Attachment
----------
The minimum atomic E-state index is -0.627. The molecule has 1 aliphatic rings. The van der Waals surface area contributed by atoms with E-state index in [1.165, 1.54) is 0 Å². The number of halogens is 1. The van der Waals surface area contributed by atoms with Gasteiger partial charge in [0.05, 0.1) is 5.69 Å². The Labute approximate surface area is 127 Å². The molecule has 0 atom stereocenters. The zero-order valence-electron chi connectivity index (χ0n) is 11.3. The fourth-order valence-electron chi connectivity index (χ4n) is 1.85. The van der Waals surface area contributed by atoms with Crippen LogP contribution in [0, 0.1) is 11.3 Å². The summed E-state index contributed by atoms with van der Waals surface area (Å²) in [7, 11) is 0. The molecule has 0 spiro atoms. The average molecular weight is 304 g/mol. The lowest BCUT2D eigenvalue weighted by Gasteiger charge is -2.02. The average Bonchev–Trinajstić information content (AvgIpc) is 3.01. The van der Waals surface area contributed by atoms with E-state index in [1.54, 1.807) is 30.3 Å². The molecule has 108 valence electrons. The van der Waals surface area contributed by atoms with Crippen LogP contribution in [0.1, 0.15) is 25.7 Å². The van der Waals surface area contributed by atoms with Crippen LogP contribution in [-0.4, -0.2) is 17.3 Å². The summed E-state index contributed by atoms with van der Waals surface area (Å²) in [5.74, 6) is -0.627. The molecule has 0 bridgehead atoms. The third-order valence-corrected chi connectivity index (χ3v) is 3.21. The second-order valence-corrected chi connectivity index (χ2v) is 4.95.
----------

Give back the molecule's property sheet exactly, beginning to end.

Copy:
The minimum atomic E-state index is -0.627. The molecule has 1 aliphatic rings. The van der Waals surface area contributed by atoms with E-state index in [1.165, 1.54) is 0 Å². The number of halogens is 1. The van der Waals surface area contributed by atoms with Gasteiger partial charge in [0.05, 0.1) is 5.69 Å². The Labute approximate surface area is 127 Å². The molecule has 0 atom stereocenters. The zero-order valence-electron chi connectivity index (χ0n) is 11.3. The fourth-order valence-electron chi connectivity index (χ4n) is 1.85. The van der Waals surface area contributed by atoms with Crippen LogP contribution in [0, 0.1) is 11.3 Å². The summed E-state index contributed by atoms with van der Waals surface area (Å²) in [7, 11) is 0. The molecule has 0 spiro atoms. The average molecular weight is 304 g/mol. The lowest BCUT2D eigenvalue weighted by Gasteiger charge is -2.02. The average Bonchev–Trinajstić information content (AvgIpc) is 3.01. The van der Waals surface area contributed by atoms with E-state index in [1.54, 1.807) is 30.3 Å². The molecule has 108 valence electrons. The van der Waals surface area contributed by atoms with Crippen LogP contribution in [0.1, 0.15) is 25.7 Å². The van der Waals surface area contributed by atoms with Crippen LogP contribution in [-0.4, -0.2) is 17.3 Å². The summed E-state index contributed by atoms with van der Waals surface area (Å²) in [5.74, 6) is -0.627. The molecule has 0 bridgehead atoms. The third-order valence-corrected chi connectivity index (χ3v) is 3.21. The second-order valence-corrected chi connectivity index (χ2v) is 4.95.